How it affects India: Despite US pressure, India recently said it will allow Huawei to take part in 5G trials set to begin sometime this year. The decision on 5G trials was being closely followed. Barring Huawei from 5G trials would decrease the number of suppliers to telecom companies, thereby increasing the cost of equipment — Huawei often undercuts its rivals Nokia and Ericsson on pricing. This would have been an additional burden to Indian telecom companies, especially on debt-ridden ones like Vodafone Idea and Airtel. But the US insists Huawei is a security threat, and thus is pressuring allied nations that allowing Huawei would force it to curtail security partnership and sharing of defence information.
But… The UK is deeply aligned with the US militarily and on intelligence sharing; the two nations together with Australia, Canada and New Zealand comprise the Five Eyes intelligence alliance that exchange classified information on counter-terrorism and such. Australia and New Zealand have already barred Huawei from 5G, leaving the UK and Canada as the undecided members. Though India has gotten closer to the US — in 2018, India signed the COMCASA agreement on defence communication with the US — it is not a Five Eyes nation. Nor is it a NATO member. Then, the US sees India as a counterweight to China in Asia, and thus have provided it more leeway on matters that are often against US interests — defence deals with Russia, friendship with Iran and such. India is thus hoping it can bargain a way out of the Huawei situation.
The bad news: Ernesto Valverde’s (in pic) tenure as FC Barcelona coach is over after he was sacked Monday and replaced by former Real Betis manager Quique Setien, the team announced. This after Valverde’s position became untenable over the weekend following Barca’s Spanish Supercopa defeat to Atletico Madrid. The club’s open pursuit of former captain Xavi Hernandez, who turned down the chance to return as coach on Sunday, left Valverde’s future hanging by a thread. Setien was handed a contract that runs through the 2022 season. Barcelona are currently top of La Liga and are face Italian side Napoli in the last 16 of the Champions League.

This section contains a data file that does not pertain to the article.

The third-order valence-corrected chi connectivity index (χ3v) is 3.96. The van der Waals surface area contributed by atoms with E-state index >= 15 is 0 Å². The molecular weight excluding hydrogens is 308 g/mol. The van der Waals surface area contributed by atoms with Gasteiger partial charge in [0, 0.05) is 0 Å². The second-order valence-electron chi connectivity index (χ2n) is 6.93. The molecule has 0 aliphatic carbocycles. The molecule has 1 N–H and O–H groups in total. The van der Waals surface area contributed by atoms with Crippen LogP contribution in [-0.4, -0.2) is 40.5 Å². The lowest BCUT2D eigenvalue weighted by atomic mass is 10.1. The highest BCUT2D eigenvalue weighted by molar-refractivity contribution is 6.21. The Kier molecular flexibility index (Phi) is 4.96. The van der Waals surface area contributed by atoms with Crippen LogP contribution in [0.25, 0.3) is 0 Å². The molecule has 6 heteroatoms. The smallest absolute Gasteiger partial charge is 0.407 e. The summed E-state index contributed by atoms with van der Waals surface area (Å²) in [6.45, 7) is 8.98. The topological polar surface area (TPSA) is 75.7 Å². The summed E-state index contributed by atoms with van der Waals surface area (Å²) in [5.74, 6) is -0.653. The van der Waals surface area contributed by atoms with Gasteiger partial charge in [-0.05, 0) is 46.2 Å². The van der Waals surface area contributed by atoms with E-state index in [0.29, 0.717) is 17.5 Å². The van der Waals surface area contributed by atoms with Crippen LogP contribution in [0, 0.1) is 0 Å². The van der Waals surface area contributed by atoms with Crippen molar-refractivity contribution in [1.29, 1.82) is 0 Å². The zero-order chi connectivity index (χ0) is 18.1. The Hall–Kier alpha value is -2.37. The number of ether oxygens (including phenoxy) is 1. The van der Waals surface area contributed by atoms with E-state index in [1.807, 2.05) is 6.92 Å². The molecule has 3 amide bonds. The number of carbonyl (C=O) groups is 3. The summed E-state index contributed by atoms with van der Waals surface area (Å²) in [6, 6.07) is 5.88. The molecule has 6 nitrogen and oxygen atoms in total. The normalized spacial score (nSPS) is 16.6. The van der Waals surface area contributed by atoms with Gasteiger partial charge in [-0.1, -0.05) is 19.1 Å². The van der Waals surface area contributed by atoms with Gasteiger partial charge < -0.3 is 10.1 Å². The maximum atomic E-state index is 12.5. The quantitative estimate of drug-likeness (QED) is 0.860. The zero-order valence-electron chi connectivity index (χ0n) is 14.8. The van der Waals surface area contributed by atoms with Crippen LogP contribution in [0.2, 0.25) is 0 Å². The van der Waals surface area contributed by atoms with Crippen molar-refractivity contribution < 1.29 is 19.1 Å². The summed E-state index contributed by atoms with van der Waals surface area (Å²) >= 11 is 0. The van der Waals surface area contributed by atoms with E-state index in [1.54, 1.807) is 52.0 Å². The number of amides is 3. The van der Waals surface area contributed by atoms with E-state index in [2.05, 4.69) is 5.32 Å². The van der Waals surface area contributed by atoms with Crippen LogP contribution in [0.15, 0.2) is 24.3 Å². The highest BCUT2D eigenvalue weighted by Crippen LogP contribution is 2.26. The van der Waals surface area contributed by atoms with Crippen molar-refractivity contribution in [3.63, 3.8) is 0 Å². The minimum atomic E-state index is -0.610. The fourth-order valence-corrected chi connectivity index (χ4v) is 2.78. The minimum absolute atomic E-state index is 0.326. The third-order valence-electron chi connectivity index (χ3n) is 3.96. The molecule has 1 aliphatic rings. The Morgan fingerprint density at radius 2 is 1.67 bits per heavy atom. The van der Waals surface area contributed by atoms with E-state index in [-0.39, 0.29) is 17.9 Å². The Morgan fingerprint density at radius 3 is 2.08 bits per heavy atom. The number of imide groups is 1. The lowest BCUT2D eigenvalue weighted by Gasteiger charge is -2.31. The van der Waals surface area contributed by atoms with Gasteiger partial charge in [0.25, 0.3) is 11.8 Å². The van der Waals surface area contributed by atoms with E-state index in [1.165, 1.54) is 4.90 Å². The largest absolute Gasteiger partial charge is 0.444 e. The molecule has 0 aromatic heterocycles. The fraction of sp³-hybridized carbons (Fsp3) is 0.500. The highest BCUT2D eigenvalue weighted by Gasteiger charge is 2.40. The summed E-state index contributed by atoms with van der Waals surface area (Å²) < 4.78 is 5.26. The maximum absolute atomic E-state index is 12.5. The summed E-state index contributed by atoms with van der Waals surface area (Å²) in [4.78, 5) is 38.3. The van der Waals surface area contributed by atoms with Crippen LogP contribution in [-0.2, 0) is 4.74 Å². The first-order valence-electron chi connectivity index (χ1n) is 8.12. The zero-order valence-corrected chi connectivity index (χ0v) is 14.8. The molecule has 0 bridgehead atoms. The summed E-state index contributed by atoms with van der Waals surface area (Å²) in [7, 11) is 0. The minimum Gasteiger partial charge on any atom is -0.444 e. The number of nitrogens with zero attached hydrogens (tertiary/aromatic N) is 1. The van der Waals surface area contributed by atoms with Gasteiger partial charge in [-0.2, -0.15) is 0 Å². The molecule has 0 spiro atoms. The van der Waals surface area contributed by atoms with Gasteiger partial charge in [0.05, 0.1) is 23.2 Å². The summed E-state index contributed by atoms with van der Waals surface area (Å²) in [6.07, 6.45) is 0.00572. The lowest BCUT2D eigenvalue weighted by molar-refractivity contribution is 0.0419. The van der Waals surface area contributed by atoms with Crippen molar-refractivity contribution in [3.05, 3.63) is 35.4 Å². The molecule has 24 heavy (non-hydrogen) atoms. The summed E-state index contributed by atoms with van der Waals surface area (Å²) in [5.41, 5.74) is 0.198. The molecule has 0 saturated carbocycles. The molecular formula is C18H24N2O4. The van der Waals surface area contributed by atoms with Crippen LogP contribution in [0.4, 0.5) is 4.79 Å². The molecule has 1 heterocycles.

The good news: The Catalan side have become the world’s richest football club for the first time, overtaking domestic Spanish rival Real Madrid in terms of revenues, according to Deloitte’s annual ‘money league’ rankings of the sport’s highest-earning clubs. That’s largely down to changes to the team’s merchandising business — read the formation of Barça Licensing and Merchandising — which took control over areas such as its retail stores and shirt sales globally. (Most other clubs rely on outside parties to conduct these operations.)
Over the 2018-19 season, new commercial activities allowed it to earn €840.8 million (Rs 6,633 crore), roughly €150 million more than the same period a year earlier and €83.5 million more than Real Madrid — the largest gap between the two clubs since Deloitte started compiling its league.
… as much as 7.5 billion years old. We’re talking of the oldest of 40 tiny dust grains trapped inside the fragments of a meteorite that crashed around the town of Murchison in the Australian state of Victoria in a fireball in 1969. A team of researchers has described the result in the journal Proceedings of the National Academy of Sciences.
Now, our Sun is around 4.6 billion years old, meaning the stardust from the meteorite existed long before our Sun or Solar System were even a reality. The stardust found on the meteorite are called presolar grains because they formed before our Sun.
Measuring from 2 to 30 micrometres (a micrometre is 1/1,000th of a millimetre or about 0.000039 of an inch) in size, the researchers isolated the presolar grains by crushing fragments of the meteorite and then segregating the component parts in a paste they described as smelling like rotten peanut butter. Dissolving the paste in acid then revealed the grains, allowing the researchers to determine their age and the type of star they once belonged to.
Stardust forms in the material ejected from stars and carried by stellar winds, getting blown into interstellar space. During the Solar System’s birth, this dust was incorporated into everything that formed including the planets and the sun but survived intact until now only in asteroids and comets.
The blanket of smoke that has engulfed Melbourne following the bushfires disrupted qualifying matches and troubled players at the Australian Open on Tuesday. Dalila Jakupovic, the world No 180 from Slovenia, was leading her match 6-4, 5-6 when she fell to her knees coughing, before deciding to stop play. Other players, including Eugenie Bouchard, Bernard Tomic and Liam Broady, spoke of the difficulty the poor air caused.
Smoke, dust and air-borne ash caused by the apocalyptic-like bushfires raging in Australia’s southeastern states have severely affected air quality in cities such as Melbourne and Sydney. Tuesday midnight, Melbourne’s air quality index crossed 300, making it “hazardous”, worse than that recorded in Delhi and Beijing on the day.
Aam Aadmi Party. Delhi’s ruling party on Tuesday released its full candidate list for the February 8 elections to the 70-member Assembly with Chief Minister Arvind Kejriwal to contest again from New Delhi and his deputy Manish Sisodia from Patparganj.